CALIFORNIA | LOCAL
March 1, 1992
The Los Angeles Times ("Half a Century Later, Relocation Pain Persists," Feb. 16, and "Night Visitors Brought Halt to Family's Hopes," Feb. 17) gave good coverage to the wartime experiences of individuals of Japanese descent on the West Coast--mainly Orange County. The U.S. Army, authorized by Executive Order 9066, removed more than 120,000 people, both citizens and non-citizens, from their homes on the West Coast and put them into 10 camps, inside barbed wire enclosures, in seven western states.
CALIFORNIA | LOCAL
February 21, 2013 | Rebecca Trounson, Los Angeles Times
George Aratani, a Los Angeles businessman who donated millions of dollars to Japanese American causes, and with his wife endowed the nation's first academic chair to study the World War II internment of people of Japanese descent and their efforts to gain redress, has died. He was 95. An entrepreneur who founded the Mikasa china and Kenwood electronics firms, Aratani died Tuesday at Santa Monica-UCLA Medical Center of complications of pneumonia, his daughter Linda Aratani said. He had lived at the Keiro nursing facility in Lincoln Heights since last summer.
OPINION
May 27, 2011
In one sense, the U.S. solicitor general's recent admission of his office's wrongdoing wasn't really news. After all, commissions courts and investigators long ago established that various government agencies and officials fudged or withheld facts during World War II in order to sweep all people of Japanese descent — American-born citizens as well as immigrants — out of California and parts of three other Western states. Congress, the president, state and local officials and the military rode a wave of war hysteria to support the politically popular but blatantly un-American evacuation and confinement of more than 100,000 Japanese Americans.
ENTERTAINMENT
June 2, 2001
I sympathize with the plight of the younger generation of Japanese Americans who are being thrust into the spotlight as a result of the movie "Pearl Harbor" and their discomfort with being the possible object of ridicule, ostracism or worse (" 'Pearl Harbor' Making Its Marks," by Erika Hayasaki, May 29). I hope and am confident that the vast majority of Americans have overcome their animosity toward the Japanese and realize that the Japanese actions in World War II were of a different time and mind-set.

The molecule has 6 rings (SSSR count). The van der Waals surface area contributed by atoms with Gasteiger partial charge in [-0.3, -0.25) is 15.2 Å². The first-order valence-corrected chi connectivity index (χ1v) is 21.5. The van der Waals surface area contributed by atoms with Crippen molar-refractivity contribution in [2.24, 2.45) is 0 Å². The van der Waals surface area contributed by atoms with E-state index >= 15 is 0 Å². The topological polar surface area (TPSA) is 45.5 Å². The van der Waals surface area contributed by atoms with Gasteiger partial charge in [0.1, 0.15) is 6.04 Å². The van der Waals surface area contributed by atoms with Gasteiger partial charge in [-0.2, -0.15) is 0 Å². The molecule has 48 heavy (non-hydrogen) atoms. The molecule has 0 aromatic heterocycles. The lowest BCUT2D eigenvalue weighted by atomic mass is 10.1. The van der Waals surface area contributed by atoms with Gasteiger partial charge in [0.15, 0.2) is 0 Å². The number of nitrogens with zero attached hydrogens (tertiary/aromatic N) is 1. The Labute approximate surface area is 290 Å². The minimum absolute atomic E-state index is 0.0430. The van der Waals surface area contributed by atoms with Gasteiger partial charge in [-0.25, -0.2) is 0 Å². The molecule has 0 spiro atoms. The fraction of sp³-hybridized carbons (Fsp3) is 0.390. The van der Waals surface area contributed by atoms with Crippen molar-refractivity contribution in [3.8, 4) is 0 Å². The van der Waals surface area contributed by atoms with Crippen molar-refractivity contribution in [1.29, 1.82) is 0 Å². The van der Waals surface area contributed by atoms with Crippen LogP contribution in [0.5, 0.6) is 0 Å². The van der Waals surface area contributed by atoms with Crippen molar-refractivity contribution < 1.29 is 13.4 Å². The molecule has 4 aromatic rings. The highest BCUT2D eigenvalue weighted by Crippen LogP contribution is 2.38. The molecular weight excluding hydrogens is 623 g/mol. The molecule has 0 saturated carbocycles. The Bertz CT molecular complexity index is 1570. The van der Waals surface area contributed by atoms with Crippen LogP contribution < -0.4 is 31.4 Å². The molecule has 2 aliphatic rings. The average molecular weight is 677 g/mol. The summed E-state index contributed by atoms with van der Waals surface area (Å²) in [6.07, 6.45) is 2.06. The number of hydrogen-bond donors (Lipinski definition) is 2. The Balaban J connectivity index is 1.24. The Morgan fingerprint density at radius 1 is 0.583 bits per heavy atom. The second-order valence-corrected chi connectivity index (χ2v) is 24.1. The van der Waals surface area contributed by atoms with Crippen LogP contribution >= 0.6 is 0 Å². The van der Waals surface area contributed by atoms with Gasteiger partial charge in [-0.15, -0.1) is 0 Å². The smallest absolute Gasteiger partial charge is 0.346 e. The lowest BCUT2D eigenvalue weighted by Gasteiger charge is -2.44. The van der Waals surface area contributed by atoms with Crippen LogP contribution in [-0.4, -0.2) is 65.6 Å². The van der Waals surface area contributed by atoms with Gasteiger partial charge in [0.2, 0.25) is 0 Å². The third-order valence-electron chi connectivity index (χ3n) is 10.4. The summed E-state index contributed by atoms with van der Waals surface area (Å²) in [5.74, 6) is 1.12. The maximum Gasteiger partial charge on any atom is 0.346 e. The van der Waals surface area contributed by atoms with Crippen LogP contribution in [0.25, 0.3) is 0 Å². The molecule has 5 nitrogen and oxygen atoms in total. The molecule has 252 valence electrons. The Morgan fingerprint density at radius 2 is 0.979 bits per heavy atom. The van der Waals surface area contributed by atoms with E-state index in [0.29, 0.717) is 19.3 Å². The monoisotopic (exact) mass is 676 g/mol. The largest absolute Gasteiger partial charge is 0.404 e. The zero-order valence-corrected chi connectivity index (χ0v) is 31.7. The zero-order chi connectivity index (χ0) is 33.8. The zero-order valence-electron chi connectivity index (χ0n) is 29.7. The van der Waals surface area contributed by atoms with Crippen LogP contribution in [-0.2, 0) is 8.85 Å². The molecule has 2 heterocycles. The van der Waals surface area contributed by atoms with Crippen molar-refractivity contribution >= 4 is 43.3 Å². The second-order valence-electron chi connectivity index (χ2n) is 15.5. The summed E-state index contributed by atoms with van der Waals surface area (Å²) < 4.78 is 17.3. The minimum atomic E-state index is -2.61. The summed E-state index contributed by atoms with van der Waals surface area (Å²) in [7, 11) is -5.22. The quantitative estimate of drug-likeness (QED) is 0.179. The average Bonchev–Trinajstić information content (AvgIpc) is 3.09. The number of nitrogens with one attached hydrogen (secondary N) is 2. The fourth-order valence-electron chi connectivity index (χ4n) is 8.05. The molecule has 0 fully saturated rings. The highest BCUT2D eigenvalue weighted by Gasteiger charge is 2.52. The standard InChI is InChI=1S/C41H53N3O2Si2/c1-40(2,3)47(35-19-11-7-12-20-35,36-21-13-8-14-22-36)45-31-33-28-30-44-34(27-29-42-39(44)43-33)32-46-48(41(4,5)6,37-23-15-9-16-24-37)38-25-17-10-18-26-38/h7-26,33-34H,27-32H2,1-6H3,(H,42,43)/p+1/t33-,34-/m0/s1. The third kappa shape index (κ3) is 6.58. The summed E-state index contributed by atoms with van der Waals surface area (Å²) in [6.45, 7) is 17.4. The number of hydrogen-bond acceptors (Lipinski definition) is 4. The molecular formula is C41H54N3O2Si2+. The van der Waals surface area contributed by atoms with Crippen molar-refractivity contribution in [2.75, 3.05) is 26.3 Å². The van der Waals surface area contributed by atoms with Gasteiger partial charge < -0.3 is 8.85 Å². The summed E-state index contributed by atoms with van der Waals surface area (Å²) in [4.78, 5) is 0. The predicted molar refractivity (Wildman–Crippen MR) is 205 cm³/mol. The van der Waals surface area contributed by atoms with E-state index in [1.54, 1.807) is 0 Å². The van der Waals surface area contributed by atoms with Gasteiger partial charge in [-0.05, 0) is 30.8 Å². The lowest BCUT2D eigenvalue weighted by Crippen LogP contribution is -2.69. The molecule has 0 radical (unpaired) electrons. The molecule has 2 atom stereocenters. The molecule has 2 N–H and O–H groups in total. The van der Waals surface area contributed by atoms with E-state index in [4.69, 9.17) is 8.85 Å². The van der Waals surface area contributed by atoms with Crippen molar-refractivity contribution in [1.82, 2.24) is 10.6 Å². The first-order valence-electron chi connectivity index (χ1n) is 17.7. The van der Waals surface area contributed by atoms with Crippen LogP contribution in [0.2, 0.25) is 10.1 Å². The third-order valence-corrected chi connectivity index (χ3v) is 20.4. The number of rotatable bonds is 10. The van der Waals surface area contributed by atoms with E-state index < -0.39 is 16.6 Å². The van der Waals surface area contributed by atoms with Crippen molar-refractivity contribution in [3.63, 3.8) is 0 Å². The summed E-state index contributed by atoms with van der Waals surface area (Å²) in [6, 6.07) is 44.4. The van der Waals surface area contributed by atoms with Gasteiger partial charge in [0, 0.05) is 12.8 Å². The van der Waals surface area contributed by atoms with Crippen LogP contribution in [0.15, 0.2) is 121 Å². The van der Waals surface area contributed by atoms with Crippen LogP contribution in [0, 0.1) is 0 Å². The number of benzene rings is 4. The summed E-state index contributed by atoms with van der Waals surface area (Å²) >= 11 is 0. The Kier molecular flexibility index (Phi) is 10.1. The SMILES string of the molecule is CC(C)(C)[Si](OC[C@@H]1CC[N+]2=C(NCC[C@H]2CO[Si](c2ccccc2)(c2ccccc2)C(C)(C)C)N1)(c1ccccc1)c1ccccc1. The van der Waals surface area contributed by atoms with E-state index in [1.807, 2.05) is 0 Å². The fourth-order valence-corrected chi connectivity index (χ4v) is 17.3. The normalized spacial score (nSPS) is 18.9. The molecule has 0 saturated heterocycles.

CALIFORNIA | LOCAL
June 8, 2011 | By Kate Linthicum, Los Angeles Times
Every morning, she climbed the wide marble steps of the National Archives in Washington, D.C. Aiko Herzig-Yoshinaga was not trained for this work. She was a homemaker, not a historian. But she had a lifetime of simmering anger and unanswered questions. By lamplight in the grand reading room, she scoured thousands of documents, inventing her own organizing system to keep track of the information she found. She brought home so many copies that she commandeered a bathtub and used it as a filing cabinet.
OPINION
May 27, 2011
In one sense, the U.S. solicitor general's recent admission of his office's wrongdoing wasn't really news. After all, commissions courts and investigators long ago established that various government agencies and officials fudged or withheld facts during World War II in order to sweep all people of Japanese descent — American-born citizens as well as immigrants — out of California and parts of three other Western states. Congress, the president, state and local officials and the military rode a wave of war hysteria to support the politically popular but blatantly un-American evacuation and confinement of more than 100,000 Japanese Americans.